While still voluntary, the program contains a mix of carrots and sticks for mortgage servicers and investors, both of whom have been seen as resistant to modifying loans. The program would not only give servicers $1,000 for each modification, but would give them another $1,000 a year for three years if the borrower stays current. It will also give $500 to servicers and $1,500 to mortgage holders if they modify at-risk loans before the borrower falls behind.

But the administration is also wielding a big stick. It will work with Congress to amend bankruptcy laws to allow judges to modify mortgages, a step community advocates say is badly needed but that the financial industry abhors.

The bankruptcy law changes are a vital component of fixing the problem, and if the financial industry hates it, too bad. Bush should have done this six months ago, but he was too busy being a moron.
In his speech in Mesa, Ariz., a community hit hard by the mortgage meltdown, Obama laid out how foreclosures hits more than just the troubled borrower. Seeking to drum up support from those who are paying their debts, Obama said that the downturn in the housing market has claimed many companies and jobs. This, in turn, has hurt state tax revenues, which means less money for schools and other public services. And, he said, it has made it harder for everyone to get credit.

"In the end, all of us are paying a price for this home mortgage crisis," Obama said. "And all of us will pay an even steeper price if we allow this crisis to deepen -- a crisis which is unraveling homeownership, the middle class, and the American Dream itself. But if we act boldly and swiftly to arrest this downward spiral, every American will benefit."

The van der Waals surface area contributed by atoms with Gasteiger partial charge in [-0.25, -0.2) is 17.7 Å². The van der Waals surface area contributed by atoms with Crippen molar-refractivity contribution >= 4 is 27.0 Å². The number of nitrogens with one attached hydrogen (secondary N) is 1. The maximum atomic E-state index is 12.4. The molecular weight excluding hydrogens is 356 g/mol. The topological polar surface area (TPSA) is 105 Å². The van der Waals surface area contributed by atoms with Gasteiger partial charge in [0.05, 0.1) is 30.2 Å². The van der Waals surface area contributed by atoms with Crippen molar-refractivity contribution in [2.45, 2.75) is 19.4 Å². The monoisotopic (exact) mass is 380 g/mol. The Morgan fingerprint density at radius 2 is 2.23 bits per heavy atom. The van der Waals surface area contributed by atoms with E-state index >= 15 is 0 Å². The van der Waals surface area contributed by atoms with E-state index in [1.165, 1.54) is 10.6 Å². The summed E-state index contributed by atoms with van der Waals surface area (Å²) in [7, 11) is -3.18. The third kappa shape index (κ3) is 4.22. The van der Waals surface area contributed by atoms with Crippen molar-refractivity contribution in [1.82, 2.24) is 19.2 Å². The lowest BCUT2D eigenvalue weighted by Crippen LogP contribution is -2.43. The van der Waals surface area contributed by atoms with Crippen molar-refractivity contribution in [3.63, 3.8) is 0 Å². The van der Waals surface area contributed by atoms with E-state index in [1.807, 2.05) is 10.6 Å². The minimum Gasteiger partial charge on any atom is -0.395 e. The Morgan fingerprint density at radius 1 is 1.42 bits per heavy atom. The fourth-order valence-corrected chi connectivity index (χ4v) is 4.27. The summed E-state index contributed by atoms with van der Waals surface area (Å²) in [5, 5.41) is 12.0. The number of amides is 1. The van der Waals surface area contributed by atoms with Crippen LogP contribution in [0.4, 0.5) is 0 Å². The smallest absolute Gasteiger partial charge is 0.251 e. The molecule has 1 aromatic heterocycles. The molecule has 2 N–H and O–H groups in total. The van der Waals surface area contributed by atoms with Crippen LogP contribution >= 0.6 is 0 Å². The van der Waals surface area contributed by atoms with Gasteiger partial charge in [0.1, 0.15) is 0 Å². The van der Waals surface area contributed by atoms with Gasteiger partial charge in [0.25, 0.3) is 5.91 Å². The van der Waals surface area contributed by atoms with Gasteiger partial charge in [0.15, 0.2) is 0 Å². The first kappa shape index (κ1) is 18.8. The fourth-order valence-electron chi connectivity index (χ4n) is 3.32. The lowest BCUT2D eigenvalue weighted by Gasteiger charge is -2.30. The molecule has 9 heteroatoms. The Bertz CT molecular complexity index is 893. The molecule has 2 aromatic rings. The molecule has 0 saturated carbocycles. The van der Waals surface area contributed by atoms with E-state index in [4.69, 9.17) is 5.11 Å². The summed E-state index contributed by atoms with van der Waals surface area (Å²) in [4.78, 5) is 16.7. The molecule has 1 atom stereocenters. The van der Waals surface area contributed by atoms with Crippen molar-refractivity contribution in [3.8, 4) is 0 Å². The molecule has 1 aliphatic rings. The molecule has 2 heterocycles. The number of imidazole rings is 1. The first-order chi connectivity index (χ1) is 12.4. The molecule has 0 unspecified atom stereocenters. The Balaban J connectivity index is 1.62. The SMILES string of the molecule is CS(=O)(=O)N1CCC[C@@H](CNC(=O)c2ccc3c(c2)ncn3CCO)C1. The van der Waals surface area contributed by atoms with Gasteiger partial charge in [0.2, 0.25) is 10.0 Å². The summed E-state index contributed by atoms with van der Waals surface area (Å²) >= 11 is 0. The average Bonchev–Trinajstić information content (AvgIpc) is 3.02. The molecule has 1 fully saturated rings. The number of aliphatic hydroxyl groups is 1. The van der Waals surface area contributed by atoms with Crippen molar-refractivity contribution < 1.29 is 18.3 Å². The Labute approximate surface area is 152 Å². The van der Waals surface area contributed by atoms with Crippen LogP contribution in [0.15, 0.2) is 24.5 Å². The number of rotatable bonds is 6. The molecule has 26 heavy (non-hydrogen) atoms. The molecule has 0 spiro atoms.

He's right, but we also have to remember that manipulating the housing market is how we got into this mess to begin with. Caution is needed here, and artificially boosting home prices may cause us much more headaches down the line. Still, to fly a crashing plane, you have to at least get the thing to level off first, and we're still nowhere near the bottom of the housing market (and the commercial real estate market is only just beginning to crash.)

Obama however is dead on that if the housing market doesn't at least level off soon, many more states will end up like California. Of course, mortgage plan or not, this may happen anyway.

The Big Boys And Plan N

Here's the Yahoo Tech-Ticker guys talking to analyst Chris Whalen about Citi and BoA ending up in Plan N territory before the end of the year.
What would this mean, exactly? The government running our banks for the next decade?

No, says our guest Chris Whalen of Institutional Risk Analytics. "Nationalization" is a poor word to describe the process. "Receivership and restructuring," along the lines of what the FDIC did with WaMu, is the right way to think about it.

The biggest concern of those opposed to the RECEIVERSHIP route is that the debt markets will seize up again as debtholders realize that their capital is at risk. Chris Whalen thinks this fear is overblown.

Which is correct, because there's far more at risk than just shareholder debt and intraparty contracts. The whole thing is rotten, top to bottom. A strong plan that deals with these issues is what the financial sector wants to see and what the American people deserve to have.

Roland On Down The Road

The hue and cry for Sen. Roland Burris to step down is growing very, very loud.
Mr. Burris's story has more twists than the Chicago El, and none of them good. Caught in a swirl of accusations of perjury and calls for his resignation from state Democrats and Republicans alike, Mr. Burris said yesterday, "I welcome the opportunity to go before any and all investigative bodies, including those referred by Illinois Attorney General Lisa Madigan and the Senate ethics committee to answer any questions they have." When that opportunity arises, why should anyone believe him?

From the moment that Mr. Burris was selected, he strove to portray himself as a blameless public servant. The sad pictures of Mr. Burris being cast out into the rain by the Democratic leadership of the Senate, which initially refused to seat him, turned public opinion in his favor. Mr. Burris got his seat. But this latest revelation makes a mockery of his professions of no quid pro quo. It is a violation of the public trust. The people of Illinois have suffered enough. Mr. Burris should resign.